Friday, March 11, 2011

A Bit Of Excitement

Boot Key Harbor, Marathon, FL
34 42.54 N 081 05.58 W

Yesterday, Libby was doing her volunteer work at the library.  I stayed alone on the boat installing our new AIS radio (more on this later).   When I got to the point of turning on the new radio, I heard an emergency weather alert from the coast guard.  I looked outside.  Sure enough big dark clouds were bearing won on us out of the north.

I battened the hatches and checked above decks for loose items.  I tried to call Libby to warn her not to leave the library, but her phone was turned off because she was in the library. Catch 22.

When the storm hit it was fierce.   It blew a maximum of 49.9 knots (57 mph, 25 meters/s) It lasted for more than 30 minutes.   There was lots of chatter on the radio.  Anchored boats broke loose and started dragging.   Boats in the bay blew up on the beach.   A pontoon boat with 20 tourists out for 1/2 day snorkeling was reported overdue.   A 50 foot sailboat in Channel 5 lost power, and drifted into the bridge.  In two locations [presumably small] sailboats capsized and dumped people in the water. The Coast Guard, Tow Boat US, and Sea Tow were all swamped with calls for help.    This morning onthe net people were looking for water jugs, floating cushions and oars taht had blown away.

Perhaps the best story I heard second hand.  On a boat moored near Tarwathite, the wife was ashore.  It was the very first time that she had ever gone alone in their dinghy.  Must be their first month cruising.  The poor woman was trying to return to the boat when the storm hit.  The wind blew so hard she couldn't steer it with the outboard motor.  Worse, the bow was lifted by the wind and threatened to flip it over.   However, she was close enough to her boat that her husband saw her plight.  He dove in the water, swam to her aid, climbed on board, and managed to return to their boat.   I was looking out and saw the last few seconds of this drama.  They tied up the dinghy, and went below decks to dry off.   As I continued to watch, the wind lifted their dinghy out of the water and almost flipped it.

Poor woman.  Think of all the nice things I've been saying about the cruising life.   A major factor for the female half of the partnership is the feeling of security and confidence in one's ability.  Women just hate it if they don't feel safe.   To have this happen on the woman's very first outing ever in the dinghy is unimaginable bad luck.  I sure hope she recovers from that terrible experieince.

By the way, even without a phone call, Libby was smart enough to stay inside until the storm passed.

Also by the way, how would I have fared if I got caught in that storm in our dinghy with no motor?   I can't row against 50 knots of winds.  I probably would have failed to keep the bow into the wind.  I would have been blown downwind.  I would have tried to throw the dinghy painter around another boat or a mooring.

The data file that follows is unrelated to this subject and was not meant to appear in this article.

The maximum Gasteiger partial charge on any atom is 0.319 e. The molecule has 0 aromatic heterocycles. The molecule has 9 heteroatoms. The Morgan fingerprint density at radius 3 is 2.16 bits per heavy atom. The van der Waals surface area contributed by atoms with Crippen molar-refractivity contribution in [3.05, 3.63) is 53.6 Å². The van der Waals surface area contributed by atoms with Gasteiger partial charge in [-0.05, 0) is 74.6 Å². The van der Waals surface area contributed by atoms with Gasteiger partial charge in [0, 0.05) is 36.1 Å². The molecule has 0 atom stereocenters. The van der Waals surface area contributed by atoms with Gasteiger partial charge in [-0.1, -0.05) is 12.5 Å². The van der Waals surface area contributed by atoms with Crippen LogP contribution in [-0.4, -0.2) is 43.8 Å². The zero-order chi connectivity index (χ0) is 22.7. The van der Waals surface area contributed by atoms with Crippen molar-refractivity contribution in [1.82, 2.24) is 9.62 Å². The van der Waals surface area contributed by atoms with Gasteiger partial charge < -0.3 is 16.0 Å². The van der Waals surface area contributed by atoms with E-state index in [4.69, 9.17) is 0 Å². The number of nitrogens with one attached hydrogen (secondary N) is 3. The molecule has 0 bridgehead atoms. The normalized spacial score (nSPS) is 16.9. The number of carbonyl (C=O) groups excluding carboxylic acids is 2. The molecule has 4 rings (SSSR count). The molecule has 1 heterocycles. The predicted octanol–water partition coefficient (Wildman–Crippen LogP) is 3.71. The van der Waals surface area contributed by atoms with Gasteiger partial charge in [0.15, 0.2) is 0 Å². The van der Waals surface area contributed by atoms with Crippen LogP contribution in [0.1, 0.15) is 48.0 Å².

If I got blown up on a sandy beach nothing bad would happen, but if blown on rocks or docks the dinghy could have been destroyed and I would be at risk for injury.   It would be best in those circumstances to jump overboard and hang on to the dinghy.

What if we had a motor?  Maybe, but not certainly, I would have been able to navigate fine as long as the motor kept running.

To tell the truth, it's not a contingency I've ever evaluated before.

The big lesson for everybody -- don't leave shore in a small boat when black clouds approach - period.

1 comment:

  1. Of course this would not help in every situation, but I carry a small anchor and rode in my 7' rowing dinghy. It serves a few purposes:

    1) Set astern at a dock to keep the dinghy from washing into or under the dock (when appropriate).

    2) Anchor boat while snorkeling or swimming.

    3) Set ashore in sand.

    4) Anchor boat if I'm caught out in strong wind or current and can't make progress (have not had to try this in real life yet).

    Mine is a small Bruce that will fit through a deck plate to stow in the bow/seat molding. I have about 20' of chain and then a long length of rope (forget how long).

    Interesting comment about women not being happy unless they feel safe. I hadn't thought about that, or that men would feel happy if/when feeling unsafe (?). I guess I was thinking that most people want to feel safe, and that a subset of both men and women either don't mind either way or get a "buzz" from feeling unsafe. Maybe more men then women, typically - but some of each gender.


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